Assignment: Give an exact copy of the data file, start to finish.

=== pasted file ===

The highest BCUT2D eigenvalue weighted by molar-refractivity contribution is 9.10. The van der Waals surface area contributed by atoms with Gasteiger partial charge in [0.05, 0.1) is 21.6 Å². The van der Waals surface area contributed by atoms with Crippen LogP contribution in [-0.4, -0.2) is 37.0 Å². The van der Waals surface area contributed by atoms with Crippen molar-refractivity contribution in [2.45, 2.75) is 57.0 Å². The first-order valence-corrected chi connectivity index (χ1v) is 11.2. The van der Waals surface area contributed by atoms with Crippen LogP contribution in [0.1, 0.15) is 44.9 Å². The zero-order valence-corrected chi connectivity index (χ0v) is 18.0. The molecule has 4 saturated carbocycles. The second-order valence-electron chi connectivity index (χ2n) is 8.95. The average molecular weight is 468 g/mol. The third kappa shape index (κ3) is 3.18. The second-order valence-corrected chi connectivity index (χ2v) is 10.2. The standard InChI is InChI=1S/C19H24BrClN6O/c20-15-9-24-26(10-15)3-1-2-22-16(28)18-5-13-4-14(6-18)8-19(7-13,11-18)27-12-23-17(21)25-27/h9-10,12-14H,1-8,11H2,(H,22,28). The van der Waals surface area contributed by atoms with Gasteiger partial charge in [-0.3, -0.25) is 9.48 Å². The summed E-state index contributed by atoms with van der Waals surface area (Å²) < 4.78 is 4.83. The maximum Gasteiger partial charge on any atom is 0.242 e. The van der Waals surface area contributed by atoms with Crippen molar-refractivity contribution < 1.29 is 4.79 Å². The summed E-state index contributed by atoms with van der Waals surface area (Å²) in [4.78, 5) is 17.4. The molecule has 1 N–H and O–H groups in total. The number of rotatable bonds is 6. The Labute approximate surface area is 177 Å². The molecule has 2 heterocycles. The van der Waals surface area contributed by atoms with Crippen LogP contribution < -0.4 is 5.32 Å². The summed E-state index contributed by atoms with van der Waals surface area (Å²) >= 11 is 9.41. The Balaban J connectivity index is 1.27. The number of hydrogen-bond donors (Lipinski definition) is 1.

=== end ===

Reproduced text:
The highest BCUT2D eigenvalue weighted by molar-refractivity contribution is 9.10. The van der Waals surface area contributed by atoms with Gasteiger partial charge in [0.05, 0.1) is 21.6 Å². The van der Waals surface area contributed by atoms with Crippen LogP contribution in [-0.4, -0.2) is 37.0 Å². The van der Waals surface area contributed by atoms with Crippen molar-refractivity contribution in [2.45, 2.75) is 57.0 Å². The first-order valence-corrected chi connectivity index (χ1v) is 11.2. The van der Waals surface area contributed by atoms with Crippen LogP contribution in [0.1, 0.15) is 44.9 Å². The zero-order valence-corrected chi connectivity index (χ0v) is 18.0. The molecule has 4 saturated carbocycles. The second-order valence-electron chi connectivity index (χ2n) is 8.95. The average molecular weight is 468 g/mol. The third kappa shape index (κ3) is 3.18. The second-order valence-corrected chi connectivity index (χ2v) is 10.2. The standard InChI is InChI=1S/C19H24BrClN6O/c20-15-9-24-26(10-15)3-1-2-22-16(28)18-5-13-4-14(6-18)8-19(7-13,11-18)27-12-23-17(21)25-27/h9-10,12-14H,1-8,11H2,(H,22,28). The van der Waals surface area contributed by atoms with Gasteiger partial charge in [-0.3, -0.25) is 9.48 Å². The summed E-state index contributed by atoms with van der Waals surface area (Å²) < 4.78 is 4.83. The maximum Gasteiger partial charge on any atom is 0.242 e. The van der Waals surface area contributed by atoms with Crippen molar-refractivity contribution < 1.29 is 4.79 Å². The summed E-state index contributed by atoms with van der Waals surface area (Å²) in [4.78, 5) is 17.4. The molecule has 1 N–H and O–H groups in total. The number of rotatable bonds is 6. The Labute approximate surface area is 177 Å². The molecule has 2 heterocycles. The van der Waals surface area contributed by atoms with Crippen LogP contribution < -0.4 is 5.32 Å². The summed E-state index contributed by atoms with van der Waals surface area (Å²) >= 11 is 9.41. The Balaban J connectivity index is 1.27. The number of hydrogen-bond donors (Lipinski definition) is 1.